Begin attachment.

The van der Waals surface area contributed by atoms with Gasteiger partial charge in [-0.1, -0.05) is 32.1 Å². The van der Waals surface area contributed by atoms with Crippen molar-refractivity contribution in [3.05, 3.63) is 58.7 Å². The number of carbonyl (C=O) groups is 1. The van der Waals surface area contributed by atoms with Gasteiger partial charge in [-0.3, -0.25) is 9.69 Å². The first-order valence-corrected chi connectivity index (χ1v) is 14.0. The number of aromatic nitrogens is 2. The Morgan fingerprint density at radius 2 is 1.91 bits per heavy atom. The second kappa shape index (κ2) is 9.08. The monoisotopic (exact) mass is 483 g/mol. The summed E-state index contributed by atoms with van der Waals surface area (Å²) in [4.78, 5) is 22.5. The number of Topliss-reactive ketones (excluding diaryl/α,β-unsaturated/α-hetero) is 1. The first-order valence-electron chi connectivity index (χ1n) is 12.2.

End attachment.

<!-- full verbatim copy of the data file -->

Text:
The van der Waals surface area contributed by atoms with Gasteiger partial charge in [-0.1, -0.05) is 32.1 Å². The van der Waals surface area contributed by atoms with Crippen molar-refractivity contribution in [3.05, 3.63) is 58.7 Å². The number of carbonyl (C=O) groups is 1. The van der Waals surface area contributed by atoms with Gasteiger partial charge in [-0.3, -0.25) is 9.69 Å². The first-order valence-corrected chi connectivity index (χ1v) is 14.0. The number of aromatic nitrogens is 2. The Morgan fingerprint density at radius 2 is 1.91 bits per heavy atom. The second kappa shape index (κ2) is 9.08. The monoisotopic (exact) mass is 483 g/mol. The summed E-state index contributed by atoms with van der Waals surface area (Å²) in [4.78, 5) is 22.5. The number of Topliss-reactive ketones (excluding diaryl/α,β-unsaturated/α-hetero) is 1. The first-order valence-electron chi connectivity index (χ1n) is 12.2.